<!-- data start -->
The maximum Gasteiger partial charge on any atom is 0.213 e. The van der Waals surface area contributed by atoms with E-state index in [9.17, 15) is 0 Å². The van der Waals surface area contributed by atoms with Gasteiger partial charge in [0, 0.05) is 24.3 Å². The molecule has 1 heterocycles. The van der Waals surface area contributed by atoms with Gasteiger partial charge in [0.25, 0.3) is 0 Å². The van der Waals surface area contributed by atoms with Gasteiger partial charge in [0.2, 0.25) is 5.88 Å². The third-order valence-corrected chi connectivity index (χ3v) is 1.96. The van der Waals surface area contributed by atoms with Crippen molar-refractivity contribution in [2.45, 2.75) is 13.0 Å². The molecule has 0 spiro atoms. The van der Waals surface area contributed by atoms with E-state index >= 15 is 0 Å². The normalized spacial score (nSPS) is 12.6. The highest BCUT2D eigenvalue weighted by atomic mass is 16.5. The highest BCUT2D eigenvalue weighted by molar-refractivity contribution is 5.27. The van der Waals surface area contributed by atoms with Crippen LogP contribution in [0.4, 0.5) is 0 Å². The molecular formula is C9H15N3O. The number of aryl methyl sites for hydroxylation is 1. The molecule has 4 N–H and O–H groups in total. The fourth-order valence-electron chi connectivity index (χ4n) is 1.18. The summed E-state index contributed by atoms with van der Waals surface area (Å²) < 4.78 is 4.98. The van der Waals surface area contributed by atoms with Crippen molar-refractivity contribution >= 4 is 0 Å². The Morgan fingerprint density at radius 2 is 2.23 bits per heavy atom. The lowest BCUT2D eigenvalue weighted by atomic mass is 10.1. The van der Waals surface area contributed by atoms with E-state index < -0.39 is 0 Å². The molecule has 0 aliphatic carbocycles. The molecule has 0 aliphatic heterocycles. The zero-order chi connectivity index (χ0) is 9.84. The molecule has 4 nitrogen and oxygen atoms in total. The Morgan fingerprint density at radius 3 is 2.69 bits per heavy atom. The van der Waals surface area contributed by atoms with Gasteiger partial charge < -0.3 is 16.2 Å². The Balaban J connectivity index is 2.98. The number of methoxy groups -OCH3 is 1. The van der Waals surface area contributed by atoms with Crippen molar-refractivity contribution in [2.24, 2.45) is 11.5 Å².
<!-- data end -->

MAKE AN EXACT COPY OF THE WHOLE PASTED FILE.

The maximum Gasteiger partial charge on any atom is 0.213 e. The van der Waals surface area contributed by atoms with E-state index in [9.17, 15) is 0 Å². The van der Waals surface area contributed by atoms with Gasteiger partial charge in [0, 0.05) is 24.3 Å². The molecule has 1 heterocycles. The van der Waals surface area contributed by atoms with Gasteiger partial charge in [0.25, 0.3) is 0 Å². The van der Waals surface area contributed by atoms with Gasteiger partial charge in [0.2, 0.25) is 5.88 Å². The third-order valence-corrected chi connectivity index (χ3v) is 1.96. The van der Waals surface area contributed by atoms with Crippen molar-refractivity contribution in [2.45, 2.75) is 13.0 Å². The molecule has 0 spiro atoms. The van der Waals surface area contributed by atoms with E-state index >= 15 is 0 Å². The normalized spacial score (nSPS) is 12.6. The highest BCUT2D eigenvalue weighted by atomic mass is 16.5. The highest BCUT2D eigenvalue weighted by molar-refractivity contribution is 5.27. The van der Waals surface area contributed by atoms with Crippen LogP contribution in [0.4, 0.5) is 0 Å². The molecular formula is C9H15N3O. The number of aryl methyl sites for hydroxylation is 1. The molecule has 4 N–H and O–H groups in total. The fourth-order valence-electron chi connectivity index (χ4n) is 1.18. The summed E-state index contributed by atoms with van der Waals surface area (Å²) < 4.78 is 4.98. The van der Waals surface area contributed by atoms with Crippen molar-refractivity contribution >= 4 is 0 Å². The Morgan fingerprint density at radius 2 is 2.23 bits per heavy atom. The lowest BCUT2D eigenvalue weighted by atomic mass is 10.1. The van der Waals surface area contributed by atoms with E-state index < -0.39 is 0 Å². The molecule has 0 aliphatic carbocycles. The molecule has 0 aliphatic heterocycles. The zero-order chi connectivity index (χ0) is 9.84. The molecule has 4 nitrogen and oxygen atoms in total. The Morgan fingerprint density at radius 3 is 2.69 bits per heavy atom. The van der Waals surface area contributed by atoms with Gasteiger partial charge < -0.3 is 16.2 Å². The Balaban J connectivity index is 2.98. The number of methoxy groups -OCH3 is 1. The van der Waals surface area contributed by atoms with Crippen molar-refractivity contribution in [2.24, 2.45) is 11.5 Å².